Thomas Wargin is a sculptor, not a dollmaker. I find myself uncertain as to how I’m supposed to respond to his work, emotionally. At first glance, his figures are dark and mysterious, sometimes a little tortured-looking as they interact with or transform into mechanical parts. But on closer inspection, you find that many of them have whimsical elements like bunny ears. There’s probably some kind of statement about the deep meaning of life there, but I’m clearly not educated enough to read it properly. He has an extensive and very professionally-done web page.
Kina Crow is more my kind of artist. She loves caricatures and has a background in costume design, which makes her sound like a dollmaker, to me, but unlike most dollmakers, she works in earthen clays. Her whimsical characters illustrate abstract themes, sometimes bordering on visual puns. All of her work makes me smile, but I think her fairy with the flowers in her hair (seen here; I can’t grab the picture) is simply gorgeous. Her work is all over the internet, but check out her own site first, and then here and here.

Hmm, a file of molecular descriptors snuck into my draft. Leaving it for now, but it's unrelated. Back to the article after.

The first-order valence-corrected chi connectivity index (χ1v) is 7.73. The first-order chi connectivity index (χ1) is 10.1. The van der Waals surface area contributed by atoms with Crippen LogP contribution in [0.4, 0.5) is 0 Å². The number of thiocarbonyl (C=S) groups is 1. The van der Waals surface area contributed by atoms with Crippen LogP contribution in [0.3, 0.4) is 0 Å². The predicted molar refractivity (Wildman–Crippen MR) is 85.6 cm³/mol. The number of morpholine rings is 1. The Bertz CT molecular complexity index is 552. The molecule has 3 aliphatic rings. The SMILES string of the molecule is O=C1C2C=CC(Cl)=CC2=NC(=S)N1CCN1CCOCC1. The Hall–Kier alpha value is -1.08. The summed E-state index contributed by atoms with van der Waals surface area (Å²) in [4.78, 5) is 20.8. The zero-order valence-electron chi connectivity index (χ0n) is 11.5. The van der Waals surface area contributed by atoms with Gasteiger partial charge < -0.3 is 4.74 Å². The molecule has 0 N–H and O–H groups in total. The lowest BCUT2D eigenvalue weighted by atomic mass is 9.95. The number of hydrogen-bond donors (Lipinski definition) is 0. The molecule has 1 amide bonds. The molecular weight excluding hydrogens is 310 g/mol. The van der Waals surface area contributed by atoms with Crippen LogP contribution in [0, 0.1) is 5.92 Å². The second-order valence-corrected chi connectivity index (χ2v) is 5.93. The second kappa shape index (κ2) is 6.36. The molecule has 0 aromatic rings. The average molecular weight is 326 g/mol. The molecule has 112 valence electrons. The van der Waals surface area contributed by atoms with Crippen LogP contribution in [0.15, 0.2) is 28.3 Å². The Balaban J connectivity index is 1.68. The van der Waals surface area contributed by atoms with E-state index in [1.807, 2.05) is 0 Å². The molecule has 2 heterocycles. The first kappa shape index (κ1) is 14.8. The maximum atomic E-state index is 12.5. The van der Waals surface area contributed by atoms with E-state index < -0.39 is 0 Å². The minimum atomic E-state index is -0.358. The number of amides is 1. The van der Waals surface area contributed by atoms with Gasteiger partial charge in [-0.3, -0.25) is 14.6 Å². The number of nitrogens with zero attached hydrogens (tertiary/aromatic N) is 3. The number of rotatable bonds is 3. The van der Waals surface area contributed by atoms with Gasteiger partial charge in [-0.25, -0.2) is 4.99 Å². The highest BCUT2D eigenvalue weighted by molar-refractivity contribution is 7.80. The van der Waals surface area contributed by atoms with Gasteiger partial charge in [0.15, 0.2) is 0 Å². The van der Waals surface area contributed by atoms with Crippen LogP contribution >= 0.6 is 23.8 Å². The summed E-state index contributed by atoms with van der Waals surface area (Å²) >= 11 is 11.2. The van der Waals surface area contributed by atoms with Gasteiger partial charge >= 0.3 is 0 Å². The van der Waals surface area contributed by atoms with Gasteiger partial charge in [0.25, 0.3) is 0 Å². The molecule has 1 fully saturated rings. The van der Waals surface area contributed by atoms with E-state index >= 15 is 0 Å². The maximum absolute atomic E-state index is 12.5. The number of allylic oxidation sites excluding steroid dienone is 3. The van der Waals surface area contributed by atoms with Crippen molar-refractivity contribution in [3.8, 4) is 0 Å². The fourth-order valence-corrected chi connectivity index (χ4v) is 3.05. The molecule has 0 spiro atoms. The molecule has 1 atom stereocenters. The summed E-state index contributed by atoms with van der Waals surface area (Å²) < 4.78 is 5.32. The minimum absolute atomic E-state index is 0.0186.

Okay, this is not a doll artist. She doesn’t claim to be a doll artist and I don’t even claim she is one. But I just got home from the Kansas City Plaza Art Fair, and it was the first time I’d seen Karen Woodward’s work. I laughed out loud at the rollicking personalities exhibited by her little “effigy sculptures” made from “flameworked glass.” (I don’t know the difference between flamework and lampwork, but she seems to also work in argon lights, so maybe the process is similar to that. Maybe someone who reads this will post a comment and explain.) What really heats her work up, though, are the goofy expressions on her effigies and the hilarious titles some of them have, from “Cotton Candy Man” to “The Chicken Thief.”